What is your conceptualization of terrorism? is it
b. the destruction of the world trade centers in New York?
c. Coordinated team-based attacks such as at Mumbai or, more recently, Paris?
d. Lone wolves (e.g., http://www.lonewolfthreat.com) such as Timothy McVey?
e. the various Al Qaeda affiliates and copycats?
f. ad hoc street gangs?
g. organized (or disorganized) crime by another name?
Have we created too broad a rubric for it to be useful? To what extent should police and/or military be engaged in conflict with these folks, and how? How can terrorism best be impeded or prevented?
What does our future look like in a world where terrorism seems to make frequent headlines?
Consider http://www.csmonitor.com/USA/Justice/2015/1123/New-Orleans-park-shooting-rattles-city-enjoying-record-low-homicides-video among many others. Some cities, e.g., New Orleans, while not as peaceful as one might wish, seem to be stabilizing in terms of homicide while others, e.g., Baltimore and Chicago and Milwaukee, seem to be experiencing increased violence.
Be the details as they may, and conclusions depending upon which measures one chooses, it’s clear that violence is up in some places and down in others. The core question remains, “Why?”
Criminologists and others have been debating the uneven distribution of crime for a very long time. Police futurists, wonder, naturally enough, what role police might have if we were more effectively to “protect and serve.” At present, police are often recognized as part of the problem. Looking ahead,
- can police become a more effective part of the solution? if so, how?
- what parts of the solution are best addressed by other components of the community instead?
Community policing, by a variety of names, has been around for a very long time. Some would argue that it precedes Sir Robert Peel’s principles (e.g., http://lacp.org/2009-Articles-Main/062609-Peels9Principals-SandyNazemi.htm).
In a more modern context, it has been contrasted with both combat policing and neighborhood-driven policing (http://futuresworkinggroup.cos.ucf.edu/docs/Volume%201/Vol1-NDP-FWG.pdf , p. 9). Many police believe that there are times where each of those models might be appropriate.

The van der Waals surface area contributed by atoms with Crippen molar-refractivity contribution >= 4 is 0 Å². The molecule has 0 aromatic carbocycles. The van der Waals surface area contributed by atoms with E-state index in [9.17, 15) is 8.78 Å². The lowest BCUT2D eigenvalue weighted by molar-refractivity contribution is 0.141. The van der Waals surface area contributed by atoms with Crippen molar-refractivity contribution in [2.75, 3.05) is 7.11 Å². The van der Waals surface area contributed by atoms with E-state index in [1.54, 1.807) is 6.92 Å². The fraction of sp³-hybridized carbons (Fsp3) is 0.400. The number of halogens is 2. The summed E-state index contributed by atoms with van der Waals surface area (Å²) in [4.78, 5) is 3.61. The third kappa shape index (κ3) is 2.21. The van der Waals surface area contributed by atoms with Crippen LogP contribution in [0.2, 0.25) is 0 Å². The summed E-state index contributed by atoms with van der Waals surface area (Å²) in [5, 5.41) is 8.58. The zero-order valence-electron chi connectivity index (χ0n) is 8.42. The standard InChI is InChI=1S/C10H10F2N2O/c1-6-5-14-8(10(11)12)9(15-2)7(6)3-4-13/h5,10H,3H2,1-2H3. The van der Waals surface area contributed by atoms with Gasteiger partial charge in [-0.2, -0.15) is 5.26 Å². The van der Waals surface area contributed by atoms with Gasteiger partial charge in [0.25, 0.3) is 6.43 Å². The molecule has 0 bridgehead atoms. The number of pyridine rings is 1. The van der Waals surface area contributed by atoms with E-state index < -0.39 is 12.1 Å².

In the wake of recent U.S. uproars , in Sanford FL, Ferguson MO, Baltimore MD and a variety of other places and including on or near various college campuses, there has been a re-examination of what is right and proper for police to do. That re-examination is still under way.
The relationship between police and community has never been a stable one, nor should it be. For example, when gang members are shooting at me, I want combat policing to come to my rescue. However, when my neighbors and I disagree about the proper care of our front lawns and the disagreement gets out of hand, it is not combat policing that is likely to produce an improved situation.
All of us at heart want policing customized to the needs we perceive at the time. However, what happens when what I perceive is not the same as what my neighbor perceives? What if my neighbor is of a demographic different than mine? Suddenly the police role becomes a bit more of a challenge.
None of the above is new. What is new is that in the U.S. many police departments and policing associations are engaged in discussion regarding how we might better “protect and serve.” A goal of that discussion is to build futures better than our past. The Society of Police Futurists International has that discussion front and center on its agenda.
This one was developed by the folks at Argonne National Laboratory. It’s at https://vimeo.com/36975812 . It is 15 minutes long. As you proceed through it, consider
- how the police of today could have helped
- how the police of the future will have to be different from today if they are to contribute more to the resolution of the scenario.
- then consider how police might get from where we are to where we would need to be.